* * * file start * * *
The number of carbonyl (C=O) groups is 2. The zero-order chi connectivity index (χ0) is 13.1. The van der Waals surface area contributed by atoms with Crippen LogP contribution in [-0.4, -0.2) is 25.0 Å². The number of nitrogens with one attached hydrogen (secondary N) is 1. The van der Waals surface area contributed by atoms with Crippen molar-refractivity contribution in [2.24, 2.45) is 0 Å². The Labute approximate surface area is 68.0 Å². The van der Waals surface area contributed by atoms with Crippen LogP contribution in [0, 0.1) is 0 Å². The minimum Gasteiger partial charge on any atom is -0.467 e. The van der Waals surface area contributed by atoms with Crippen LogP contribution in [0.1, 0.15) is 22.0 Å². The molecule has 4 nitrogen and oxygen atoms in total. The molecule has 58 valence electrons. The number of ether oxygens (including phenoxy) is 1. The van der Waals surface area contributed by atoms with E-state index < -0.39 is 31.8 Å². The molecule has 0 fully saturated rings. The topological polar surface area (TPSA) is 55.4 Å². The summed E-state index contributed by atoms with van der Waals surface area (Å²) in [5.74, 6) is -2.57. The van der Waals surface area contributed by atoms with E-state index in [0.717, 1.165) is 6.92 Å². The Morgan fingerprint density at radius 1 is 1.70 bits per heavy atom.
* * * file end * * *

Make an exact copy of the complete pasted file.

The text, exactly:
The number of carbonyl (C=O) groups is 2. The zero-order chi connectivity index (χ0) is 13.1. The van der Waals surface area contributed by atoms with Crippen LogP contribution in [-0.4, -0.2) is 25.0 Å². The number of nitrogens with one attached hydrogen (secondary N) is 1. The van der Waals surface area contributed by atoms with Crippen molar-refractivity contribution in [2.24, 2.45) is 0 Å². The Labute approximate surface area is 68.0 Å². The van der Waals surface area contributed by atoms with Crippen LogP contribution in [0, 0.1) is 0 Å². The minimum Gasteiger partial charge on any atom is -0.467 e. The van der Waals surface area contributed by atoms with Crippen LogP contribution in [0.1, 0.15) is 22.0 Å². The molecule has 4 nitrogen and oxygen atoms in total. The molecule has 58 valence electrons. The number of ether oxygens (including phenoxy) is 1. The van der Waals surface area contributed by atoms with E-state index < -0.39 is 31.8 Å². The molecule has 0 fully saturated rings. The topological polar surface area (TPSA) is 55.4 Å². The summed E-state index contributed by atoms with van der Waals surface area (Å²) in [5.74, 6) is -2.57. The van der Waals surface area contributed by atoms with E-state index in [0.717, 1.165) is 6.92 Å². The Morgan fingerprint density at radius 1 is 1.70 bits per heavy atom.